Plant Pathology Department

 

Date of this Version

2004

Comments

Published in Proceedings of the National Academy of Sciences USA April 13, 2004, vol. 101, no. 15, 5315–5317.www.pnas.org/cgi/doi/10.1073/pnas.0401846101. Copyright 2004 National Academy of Sciences USA. Used by permission.

Abstract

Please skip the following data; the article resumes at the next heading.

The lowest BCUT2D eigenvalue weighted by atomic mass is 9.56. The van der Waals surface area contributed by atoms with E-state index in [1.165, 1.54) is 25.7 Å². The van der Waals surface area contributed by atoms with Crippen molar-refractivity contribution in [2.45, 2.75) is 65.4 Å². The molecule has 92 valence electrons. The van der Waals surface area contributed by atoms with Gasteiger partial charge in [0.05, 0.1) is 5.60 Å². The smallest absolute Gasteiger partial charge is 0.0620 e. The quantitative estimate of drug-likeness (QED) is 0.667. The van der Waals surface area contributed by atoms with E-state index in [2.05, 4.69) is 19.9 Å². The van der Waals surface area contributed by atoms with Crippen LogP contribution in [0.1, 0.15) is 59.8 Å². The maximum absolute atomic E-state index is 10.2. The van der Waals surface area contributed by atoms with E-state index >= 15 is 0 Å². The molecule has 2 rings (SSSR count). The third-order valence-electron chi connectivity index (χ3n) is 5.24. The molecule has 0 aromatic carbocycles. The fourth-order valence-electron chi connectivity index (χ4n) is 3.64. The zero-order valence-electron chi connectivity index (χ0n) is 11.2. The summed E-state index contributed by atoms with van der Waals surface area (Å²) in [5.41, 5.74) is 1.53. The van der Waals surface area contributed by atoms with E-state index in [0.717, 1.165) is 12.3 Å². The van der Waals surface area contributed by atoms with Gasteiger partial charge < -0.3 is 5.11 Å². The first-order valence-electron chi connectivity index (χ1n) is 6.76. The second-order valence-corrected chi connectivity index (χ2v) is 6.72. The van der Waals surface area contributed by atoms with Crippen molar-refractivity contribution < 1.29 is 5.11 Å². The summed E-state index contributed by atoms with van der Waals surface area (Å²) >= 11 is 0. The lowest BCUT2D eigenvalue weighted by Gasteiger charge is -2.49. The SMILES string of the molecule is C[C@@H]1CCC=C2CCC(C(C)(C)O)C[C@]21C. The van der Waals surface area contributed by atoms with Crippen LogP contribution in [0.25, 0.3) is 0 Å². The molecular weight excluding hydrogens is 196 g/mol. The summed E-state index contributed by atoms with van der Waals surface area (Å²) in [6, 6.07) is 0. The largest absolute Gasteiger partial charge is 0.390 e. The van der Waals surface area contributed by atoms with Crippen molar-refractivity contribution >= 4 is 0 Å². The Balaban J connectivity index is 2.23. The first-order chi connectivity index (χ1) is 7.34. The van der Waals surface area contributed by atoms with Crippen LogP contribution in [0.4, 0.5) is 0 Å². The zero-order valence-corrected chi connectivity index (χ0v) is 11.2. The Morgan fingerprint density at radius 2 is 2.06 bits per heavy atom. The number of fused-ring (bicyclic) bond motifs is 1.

Green algae, in surface layers of almost every lake or stream, are some of the most common aquatic creatures. However, unbeknownst to researchers until recently, viruses that infect algae are almost as widespread. Entire ecosystems of algal hosts and their corresponding viruses lay hidden until the 1980s, when James L. Van Etten, a professor of plant pathology at the University of Nebraska (Lincoln), and his colleague Russ Meints discovered and began to characterize the first member of what is now a rapidly expanding family of algal viruses. Van Etten and his colleagues have continued to study these intriguing viruses, focusing on those that infect Chlorella and other similar green algae. The chlorella viruses have many unusual properties, ranging from their large genome sizes to unique modifications in their DNA.

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